This guy Chuck Wendig gives great advice. As someone who is trying to transmogrify into a full-time writer,, with the publication of my debut novel Leaving the Pack, I know that it’s hard to fit any actual writing into the few hours I have between when my wife leaves for work and I have to go collect our child from the crèche. Cooking food and cleaning up after lunch saps time, and as for cleaning the house properly, I consider myself defeated. Television watching used to be something we did together. Now one watches to wind down after a day job while the other writes despite being tired, too.
Nevertheless, when it comes to getting a novel written I don’t know if this particular piece of advice is hugely necessary, despite the fact that it does, indeed energise potential writers to actually become a writer, by writing. It might get someone to see that the novel is not an unscaleable mountain, but at the same time, if someone really wants to write, they’ll get their few hundred words done at some stage during the day. They’ll decide not to go for that walk on a Saturday morning, to tap away while their spouse has an afternoon nap on Sunday, type up the notes they wrote on the bus that morning while the family is watching nonsense television.
Writing is a hobby for most of us, before it becomes a job. At least it was for me. There was no pressure to write. It was a pleasure. There were off days, of course, and many moments of wondering whether there was any point in wasting time writing (yes, I said that) my substandard stuff when I could be reading good stuff instead. Writing is a bastard hobby for taking time away from other cool hobbies. How much easier is it to watch good TV and keep up with the facebook commentary.
But I kept being drawn back to it, kept plugging away and writing thousand words here, five hundred words there, expanding notes scribbled while on a park bench. I looked forward to airplane rides and long layovers just so I could be alone with my writing pad and my computer. Three hours in an airport lounge was bliss.
For me the real pain in the arse was sending out submissions. That was an activity I had to force myself to do, had to have a completely free morning to get done. The rejections came in after two weeks or three months, some a standard PFO and some pleasantly encouraging. They still come in, but there are more of them, now that I have decided to try become a full time writer, I spend more time sending out stuff.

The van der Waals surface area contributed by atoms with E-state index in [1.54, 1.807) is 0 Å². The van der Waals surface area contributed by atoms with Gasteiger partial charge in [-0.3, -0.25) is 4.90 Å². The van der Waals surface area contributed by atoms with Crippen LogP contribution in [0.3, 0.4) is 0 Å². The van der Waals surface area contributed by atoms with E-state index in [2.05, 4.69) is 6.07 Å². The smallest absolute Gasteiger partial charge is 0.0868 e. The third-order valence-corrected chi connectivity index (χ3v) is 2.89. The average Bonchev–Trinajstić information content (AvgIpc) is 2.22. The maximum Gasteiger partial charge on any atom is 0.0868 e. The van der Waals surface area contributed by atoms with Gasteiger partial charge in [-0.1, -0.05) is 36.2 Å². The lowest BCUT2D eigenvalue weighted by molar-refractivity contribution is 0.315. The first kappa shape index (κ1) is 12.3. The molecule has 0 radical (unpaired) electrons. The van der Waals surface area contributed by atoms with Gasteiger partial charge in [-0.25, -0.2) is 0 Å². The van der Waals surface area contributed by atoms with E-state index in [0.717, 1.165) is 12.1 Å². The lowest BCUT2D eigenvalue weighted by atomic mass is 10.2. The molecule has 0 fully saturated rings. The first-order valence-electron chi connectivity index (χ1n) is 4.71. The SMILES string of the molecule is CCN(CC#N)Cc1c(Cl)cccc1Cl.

But I never stopped writing stuff. In the twenty or so years I’ve been an adult, I’ve finished five novels, a long play and a sitcom. OK, so two of the novels are short – 30k kids book which is for just the wrong age for everybody though they love it, and a 60k YA book that nearly got accepted until the editor changed companies and the replacement wasn’t as interested. I will self publish these eventually if I don’t see anyone wanting them, because I just discovered that the sending out submissions forever is no longer necessary. Definitely drawering these is not an option I need to consider.
I was unaware that self-publishing had become so easy until after I eventually found my first contract. It’s ironic in one sense, but I had never considered self-publishing at all before, because I didn’t want to just put out something that was shite. I wrote for a hobby. If my story was bad, then so be it. I might berate myself for wasting time I could have used to read, but I didn’t need to worry about having a ton of books in my spare room that even friends were embarrassed to have on their bookshelves. I needed someone in the business to tell me my work was worth publishing. Now that someone has (way to go Tirgearr Publishing!) I can more confidently put out other stuff that is not quite to their, or other publishers’ specifications. I suppose that’s the problem with writing for a hobby, for oneself instead of writing “what people want to read”: you’re left with a few novels that aren’t seen as very sellable. But how many great novels were in that category, until they weren’t? Now that it’s possibly no longer just a hobby, though, I’m totally writing what people want to read!